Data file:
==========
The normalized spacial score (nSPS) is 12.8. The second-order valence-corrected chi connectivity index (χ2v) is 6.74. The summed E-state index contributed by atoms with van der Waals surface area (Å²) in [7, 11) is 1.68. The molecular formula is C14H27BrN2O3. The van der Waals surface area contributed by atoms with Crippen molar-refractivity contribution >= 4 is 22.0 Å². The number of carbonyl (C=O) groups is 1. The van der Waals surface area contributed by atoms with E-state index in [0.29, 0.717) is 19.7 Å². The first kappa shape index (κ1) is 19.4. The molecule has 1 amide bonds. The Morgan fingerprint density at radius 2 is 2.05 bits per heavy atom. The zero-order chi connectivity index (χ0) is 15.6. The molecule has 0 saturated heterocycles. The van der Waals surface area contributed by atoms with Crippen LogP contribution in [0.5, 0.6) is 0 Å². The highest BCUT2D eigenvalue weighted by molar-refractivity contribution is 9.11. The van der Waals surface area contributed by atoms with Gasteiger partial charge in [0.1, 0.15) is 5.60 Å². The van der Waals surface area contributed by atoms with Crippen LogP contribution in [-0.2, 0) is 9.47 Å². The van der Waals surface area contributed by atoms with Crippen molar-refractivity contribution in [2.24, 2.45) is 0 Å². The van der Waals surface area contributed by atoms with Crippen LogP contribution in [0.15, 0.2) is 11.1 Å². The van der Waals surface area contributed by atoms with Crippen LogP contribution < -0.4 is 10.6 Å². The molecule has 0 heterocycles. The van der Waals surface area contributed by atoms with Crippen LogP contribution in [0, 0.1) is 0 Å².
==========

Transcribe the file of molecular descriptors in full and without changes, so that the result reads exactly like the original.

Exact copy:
The normalized spacial score (nSPS) is 12.8. The second-order valence-corrected chi connectivity index (χ2v) is 6.74. The summed E-state index contributed by atoms with van der Waals surface area (Å²) in [7, 11) is 1.68. The molecular formula is C14H27BrN2O3. The van der Waals surface area contributed by atoms with Crippen molar-refractivity contribution >= 4 is 22.0 Å². The number of carbonyl (C=O) groups is 1. The van der Waals surface area contributed by atoms with E-state index in [0.29, 0.717) is 19.7 Å². The first kappa shape index (κ1) is 19.4. The molecule has 1 amide bonds. The Morgan fingerprint density at radius 2 is 2.05 bits per heavy atom. The zero-order chi connectivity index (χ0) is 15.6. The molecule has 0 saturated heterocycles. The van der Waals surface area contributed by atoms with Crippen LogP contribution in [0.5, 0.6) is 0 Å². The highest BCUT2D eigenvalue weighted by molar-refractivity contribution is 9.11. The van der Waals surface area contributed by atoms with Gasteiger partial charge in [0.1, 0.15) is 5.60 Å². The van der Waals surface area contributed by atoms with Crippen LogP contribution in [-0.2, 0) is 9.47 Å². The van der Waals surface area contributed by atoms with Crippen molar-refractivity contribution in [2.24, 2.45) is 0 Å². The van der Waals surface area contributed by atoms with Crippen LogP contribution in [0.15, 0.2) is 11.1 Å². The van der Waals surface area contributed by atoms with Crippen LogP contribution < -0.4 is 10.6 Å². The molecule has 0 heterocycles. The van der Waals surface area contributed by atoms with Crippen LogP contribution in [0, 0.1) is 0 Å².